I think if you had to point to one thing that's important for players, it's the golf course. It's really going to pay big dividends going forward.
RON RITTENMEYER: Also having an event from our standpoint, we host a lot of events around the world, having an event that has the quality of property, the hotel, and the service and the quality of the service, the quality of the hotel, just -- I mean, this is a first-class hotel operation, now with a first-class course. You think about our access to the airport, our access to other venues in town for sports, for the evening, other activities we can do, it truly makes this a real destination. So from my standpoint, hosting something like this in this environment, it just is a perfect -- it's just perfect. And then having the name of Byron Nelson behind it, I mean, I think we are blessed in many ways by being able to do this.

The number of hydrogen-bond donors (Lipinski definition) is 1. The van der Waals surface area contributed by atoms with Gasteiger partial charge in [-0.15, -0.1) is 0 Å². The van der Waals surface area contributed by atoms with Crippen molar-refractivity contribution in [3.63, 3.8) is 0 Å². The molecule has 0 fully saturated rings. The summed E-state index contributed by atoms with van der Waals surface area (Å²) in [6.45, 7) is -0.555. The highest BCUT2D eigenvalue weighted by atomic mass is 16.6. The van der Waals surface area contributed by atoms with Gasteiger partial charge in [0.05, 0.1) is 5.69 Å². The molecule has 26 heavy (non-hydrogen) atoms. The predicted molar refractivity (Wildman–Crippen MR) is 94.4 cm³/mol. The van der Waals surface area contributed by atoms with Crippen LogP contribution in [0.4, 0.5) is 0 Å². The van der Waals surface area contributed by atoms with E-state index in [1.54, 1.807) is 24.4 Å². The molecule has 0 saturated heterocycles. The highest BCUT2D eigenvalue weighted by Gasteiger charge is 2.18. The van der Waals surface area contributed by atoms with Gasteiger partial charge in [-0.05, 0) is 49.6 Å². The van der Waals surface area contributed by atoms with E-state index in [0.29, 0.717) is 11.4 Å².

Q. Ron, was it nice to see and hear some of the comments from players about the course? Did that kind of help?
RON RITTENMEYER: Yeah, I saw several of them last evening at a reception we held after the Pro-Am -- before the Pro-Am, during the draw, and I've got to tell you, to a person, they just had wonderful things to say about the course, about the environment, about the attitudes, about everything. So again, when I talk about the property and I talk about D.A. and what he's done and the personal passion that he put into this, and then the support from the PGA TOUR and the support from the Salesmanship Club, the players see all that, they know it and they feel that.
You don't have -- a lot of tournaments that I've attended, and I attended one last weekend, and it's a great tournament and it's a wonderful area and I have a home there, I think it's wonderful. But having said that, it's not this tournament. So maybe I'm biased, but the players, I think, saw this as really a class operation, and it's a great deal.
JOEL SCHUCHMANN: Thank you very much.

End of FastScripts